## On estimating the basic reproduction number in distinct stages of a contagious disease spreading

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Artigo

##### Data de publicação

2012

##### Periódico

Ecological Modelling

##### Citações (Scopus)

9

##### Autores

Schimit P.H.T.

Monteiro L.H.A.

Monteiro L.H.A.

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##### Resumo

In epidemiology, the basic reproduction number R 0 is usually defined as the average number of new infections caused by a single infective individual introduced into a completely susceptible population. According to this definition, R 0 is related to the initial stage of the spreading of a contagious disease. However, from epidemiological models based on ordinary differential equations (ODE), R 0 is commonly derived from a linear stability analysis and interpreted as a bifurcation parameter: typically, when R 0>1, the contagious disease tends to persist in the population because the endemic stationary solution is asymptotically stable; when R 0<1, the corresponding pathogen tends to naturally disappear because the disease-free stationary solution is asymptotically stable. Here we intend to answer the following question: Do these two different approaches for calculating R 0 give the same numerical values? In other words, is the number of secondary infections caused by a unique sick individual equal to the threshold obtained from stability analysis of steady states of ODE? For finding the answer, we use a susceptible-infective-recovered (SIR) model described in terms of ODE and also in terms of a probabilistic cellular automaton (PCA), where each individual (corresponding to a cell of the PCA lattice) is connected to others by a random network favoring local contacts. The values of R 0 obtained from both approaches are compared, showing good agreement. © 2012 Elsevier B.V.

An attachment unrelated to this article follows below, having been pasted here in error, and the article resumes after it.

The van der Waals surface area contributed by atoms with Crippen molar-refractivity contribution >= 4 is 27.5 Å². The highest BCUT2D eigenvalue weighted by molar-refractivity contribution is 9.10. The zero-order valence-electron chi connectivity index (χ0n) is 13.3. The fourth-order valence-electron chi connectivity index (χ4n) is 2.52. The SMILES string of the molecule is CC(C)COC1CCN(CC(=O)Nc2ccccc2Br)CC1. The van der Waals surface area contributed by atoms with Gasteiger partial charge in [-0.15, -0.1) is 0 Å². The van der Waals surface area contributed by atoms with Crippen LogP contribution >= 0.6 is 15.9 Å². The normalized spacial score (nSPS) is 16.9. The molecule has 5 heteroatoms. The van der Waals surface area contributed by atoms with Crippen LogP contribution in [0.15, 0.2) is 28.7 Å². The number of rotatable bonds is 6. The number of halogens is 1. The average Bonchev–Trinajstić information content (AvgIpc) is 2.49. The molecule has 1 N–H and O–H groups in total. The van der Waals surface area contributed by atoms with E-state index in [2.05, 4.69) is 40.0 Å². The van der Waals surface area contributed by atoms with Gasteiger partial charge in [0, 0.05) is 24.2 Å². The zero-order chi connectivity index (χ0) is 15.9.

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##### Assuntos Scopus

Asymptotically stable , Average numbers , Basic reproduction number , Bifurcation parameter , Complex networks , Contagious disease , Epidemiological models , Initial stages , Numerical values , Probabilistic cellular automatons , Random network , Stability analysis , Stationary solutions , Steady state , Susceptible population